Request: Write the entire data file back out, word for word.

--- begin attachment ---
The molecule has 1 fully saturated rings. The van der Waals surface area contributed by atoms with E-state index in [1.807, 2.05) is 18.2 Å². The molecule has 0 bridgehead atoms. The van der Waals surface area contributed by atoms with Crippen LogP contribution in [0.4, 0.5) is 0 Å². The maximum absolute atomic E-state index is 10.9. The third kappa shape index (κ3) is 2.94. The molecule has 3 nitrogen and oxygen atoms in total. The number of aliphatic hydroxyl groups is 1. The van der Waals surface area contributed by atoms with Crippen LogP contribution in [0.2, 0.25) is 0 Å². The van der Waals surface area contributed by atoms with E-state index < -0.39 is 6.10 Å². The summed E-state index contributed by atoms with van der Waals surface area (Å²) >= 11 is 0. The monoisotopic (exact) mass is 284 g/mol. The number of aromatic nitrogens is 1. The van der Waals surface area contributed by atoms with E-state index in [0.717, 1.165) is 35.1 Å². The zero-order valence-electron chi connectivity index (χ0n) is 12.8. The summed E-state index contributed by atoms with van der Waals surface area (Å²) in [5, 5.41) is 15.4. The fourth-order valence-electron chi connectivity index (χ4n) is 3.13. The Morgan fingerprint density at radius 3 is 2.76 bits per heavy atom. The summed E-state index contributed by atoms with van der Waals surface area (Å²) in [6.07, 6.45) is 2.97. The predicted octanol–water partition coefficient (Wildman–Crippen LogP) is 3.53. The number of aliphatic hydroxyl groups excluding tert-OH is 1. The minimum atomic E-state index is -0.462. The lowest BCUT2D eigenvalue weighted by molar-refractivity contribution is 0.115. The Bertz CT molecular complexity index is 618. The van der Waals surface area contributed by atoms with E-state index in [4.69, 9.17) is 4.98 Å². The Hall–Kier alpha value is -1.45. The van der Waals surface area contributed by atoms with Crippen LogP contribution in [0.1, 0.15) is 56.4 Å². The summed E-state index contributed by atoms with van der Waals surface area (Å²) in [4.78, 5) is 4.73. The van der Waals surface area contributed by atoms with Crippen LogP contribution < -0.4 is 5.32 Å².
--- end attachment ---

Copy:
The molecule has 1 fully saturated rings. The van der Waals surface area contributed by atoms with E-state index in [1.807, 2.05) is 18.2 Å². The molecule has 0 bridgehead atoms. The van der Waals surface area contributed by atoms with Crippen LogP contribution in [0.4, 0.5) is 0 Å². The maximum absolute atomic E-state index is 10.9. The third kappa shape index (κ3) is 2.94. The molecule has 3 nitrogen and oxygen atoms in total. The number of aliphatic hydroxyl groups is 1. The van der Waals surface area contributed by atoms with Crippen LogP contribution in [0.2, 0.25) is 0 Å². The van der Waals surface area contributed by atoms with E-state index < -0.39 is 6.10 Å². The summed E-state index contributed by atoms with van der Waals surface area (Å²) >= 11 is 0. The monoisotopic (exact) mass is 284 g/mol. The number of aromatic nitrogens is 1. The van der Waals surface area contributed by atoms with E-state index in [0.717, 1.165) is 35.1 Å². The zero-order valence-electron chi connectivity index (χ0n) is 12.8. The summed E-state index contributed by atoms with van der Waals surface area (Å²) in [5, 5.41) is 15.4. The fourth-order valence-electron chi connectivity index (χ4n) is 3.13. The Morgan fingerprint density at radius 3 is 2.76 bits per heavy atom. The summed E-state index contributed by atoms with van der Waals surface area (Å²) in [6.07, 6.45) is 2.97. The predicted octanol–water partition coefficient (Wildman–Crippen LogP) is 3.53. The number of aliphatic hydroxyl groups excluding tert-OH is 1. The minimum atomic E-state index is -0.462. The lowest BCUT2D eigenvalue weighted by molar-refractivity contribution is 0.115. The Bertz CT molecular complexity index is 618. The van der Waals surface area contributed by atoms with E-state index in [4.69, 9.17) is 4.98 Å². The Hall–Kier alpha value is -1.45. The van der Waals surface area contributed by atoms with Crippen LogP contribution in [0.1, 0.15) is 56.4 Å². The summed E-state index contributed by atoms with van der Waals surface area (Å²) in [4.78, 5) is 4.73. The van der Waals surface area contributed by atoms with Crippen LogP contribution < -0.4 is 5.32 Å².